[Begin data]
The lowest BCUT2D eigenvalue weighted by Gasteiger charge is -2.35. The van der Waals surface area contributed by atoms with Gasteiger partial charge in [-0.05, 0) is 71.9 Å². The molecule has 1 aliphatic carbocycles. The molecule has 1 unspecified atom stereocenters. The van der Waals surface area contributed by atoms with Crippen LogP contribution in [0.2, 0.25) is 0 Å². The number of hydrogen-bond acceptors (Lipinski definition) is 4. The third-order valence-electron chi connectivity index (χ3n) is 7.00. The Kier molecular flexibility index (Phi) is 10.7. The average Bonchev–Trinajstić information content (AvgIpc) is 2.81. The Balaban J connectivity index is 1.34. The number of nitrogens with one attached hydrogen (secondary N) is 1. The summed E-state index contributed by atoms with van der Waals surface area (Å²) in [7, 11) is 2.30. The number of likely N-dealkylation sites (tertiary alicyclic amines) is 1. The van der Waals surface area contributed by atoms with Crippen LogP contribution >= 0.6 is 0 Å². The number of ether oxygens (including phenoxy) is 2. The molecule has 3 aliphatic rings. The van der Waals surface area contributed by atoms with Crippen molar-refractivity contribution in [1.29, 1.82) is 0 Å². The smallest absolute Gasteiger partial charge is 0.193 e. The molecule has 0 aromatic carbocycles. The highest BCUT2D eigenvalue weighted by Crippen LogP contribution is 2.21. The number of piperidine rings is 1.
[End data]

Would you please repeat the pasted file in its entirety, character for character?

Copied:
The lowest BCUT2D eigenvalue weighted by Gasteiger charge is -2.35. The van der Waals surface area contributed by atoms with Gasteiger partial charge in [-0.05, 0) is 71.9 Å². The molecule has 1 aliphatic carbocycles. The molecule has 1 unspecified atom stereocenters. The van der Waals surface area contributed by atoms with Crippen LogP contribution in [0.2, 0.25) is 0 Å². The number of hydrogen-bond acceptors (Lipinski definition) is 4. The third-order valence-electron chi connectivity index (χ3n) is 7.00. The Kier molecular flexibility index (Phi) is 10.7. The average Bonchev–Trinajstić information content (AvgIpc) is 2.81. The Balaban J connectivity index is 1.34. The number of nitrogens with one attached hydrogen (secondary N) is 1. The summed E-state index contributed by atoms with van der Waals surface area (Å²) in [7, 11) is 2.30. The number of likely N-dealkylation sites (tertiary alicyclic amines) is 1. The van der Waals surface area contributed by atoms with Crippen LogP contribution >= 0.6 is 0 Å². The number of ether oxygens (including phenoxy) is 2. The molecule has 3 aliphatic rings. The van der Waals surface area contributed by atoms with Crippen molar-refractivity contribution in [1.29, 1.82) is 0 Å². The smallest absolute Gasteiger partial charge is 0.193 e. The molecule has 0 aromatic carbocycles. The highest BCUT2D eigenvalue weighted by Crippen LogP contribution is 2.21. The number of piperidine rings is 1.